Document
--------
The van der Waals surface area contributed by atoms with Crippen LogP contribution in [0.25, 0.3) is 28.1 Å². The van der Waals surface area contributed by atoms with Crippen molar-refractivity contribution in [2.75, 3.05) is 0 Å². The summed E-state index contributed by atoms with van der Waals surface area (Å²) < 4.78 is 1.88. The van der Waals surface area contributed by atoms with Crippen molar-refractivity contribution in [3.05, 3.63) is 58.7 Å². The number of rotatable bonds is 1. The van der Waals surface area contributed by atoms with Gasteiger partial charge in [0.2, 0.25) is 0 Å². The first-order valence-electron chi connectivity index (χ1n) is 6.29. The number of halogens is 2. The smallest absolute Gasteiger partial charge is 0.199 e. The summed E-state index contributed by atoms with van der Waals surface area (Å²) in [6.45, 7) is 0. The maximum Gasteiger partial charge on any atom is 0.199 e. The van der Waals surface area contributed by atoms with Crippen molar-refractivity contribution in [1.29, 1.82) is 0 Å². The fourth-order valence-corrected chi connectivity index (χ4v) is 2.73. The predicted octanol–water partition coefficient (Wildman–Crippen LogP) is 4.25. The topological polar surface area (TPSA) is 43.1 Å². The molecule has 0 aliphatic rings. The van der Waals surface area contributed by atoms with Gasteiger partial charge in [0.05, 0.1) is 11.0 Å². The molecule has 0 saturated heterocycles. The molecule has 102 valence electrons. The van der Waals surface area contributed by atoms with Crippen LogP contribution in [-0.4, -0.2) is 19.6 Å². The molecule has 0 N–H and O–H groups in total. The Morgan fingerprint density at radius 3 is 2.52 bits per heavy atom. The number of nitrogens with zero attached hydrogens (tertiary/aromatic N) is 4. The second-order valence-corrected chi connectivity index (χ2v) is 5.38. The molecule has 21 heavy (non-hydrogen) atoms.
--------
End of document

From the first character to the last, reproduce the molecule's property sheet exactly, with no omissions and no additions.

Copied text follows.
The van der Waals surface area contributed by atoms with Crippen LogP contribution in [0.25, 0.3) is 28.1 Å². The van der Waals surface area contributed by atoms with Crippen molar-refractivity contribution in [2.75, 3.05) is 0 Å². The summed E-state index contributed by atoms with van der Waals surface area (Å²) < 4.78 is 1.88. The van der Waals surface area contributed by atoms with Crippen molar-refractivity contribution in [3.05, 3.63) is 58.7 Å². The number of rotatable bonds is 1. The van der Waals surface area contributed by atoms with Gasteiger partial charge in [0.2, 0.25) is 0 Å². The first-order valence-electron chi connectivity index (χ1n) is 6.29. The number of halogens is 2. The smallest absolute Gasteiger partial charge is 0.199 e. The summed E-state index contributed by atoms with van der Waals surface area (Å²) in [6.45, 7) is 0. The maximum Gasteiger partial charge on any atom is 0.199 e. The van der Waals surface area contributed by atoms with Crippen molar-refractivity contribution in [1.29, 1.82) is 0 Å². The fourth-order valence-corrected chi connectivity index (χ4v) is 2.73. The predicted octanol–water partition coefficient (Wildman–Crippen LogP) is 4.25. The topological polar surface area (TPSA) is 43.1 Å². The molecule has 0 aliphatic rings. The van der Waals surface area contributed by atoms with Gasteiger partial charge in [0.05, 0.1) is 11.0 Å². The molecule has 0 saturated heterocycles. The molecule has 102 valence electrons. The van der Waals surface area contributed by atoms with Crippen LogP contribution in [-0.4, -0.2) is 19.6 Å². The molecule has 0 N–H and O–H groups in total. The Morgan fingerprint density at radius 3 is 2.52 bits per heavy atom. The number of nitrogens with zero attached hydrogens (tertiary/aromatic N) is 4. The second-order valence-corrected chi connectivity index (χ2v) is 5.38. The molecule has 21 heavy (non-hydrogen) atoms.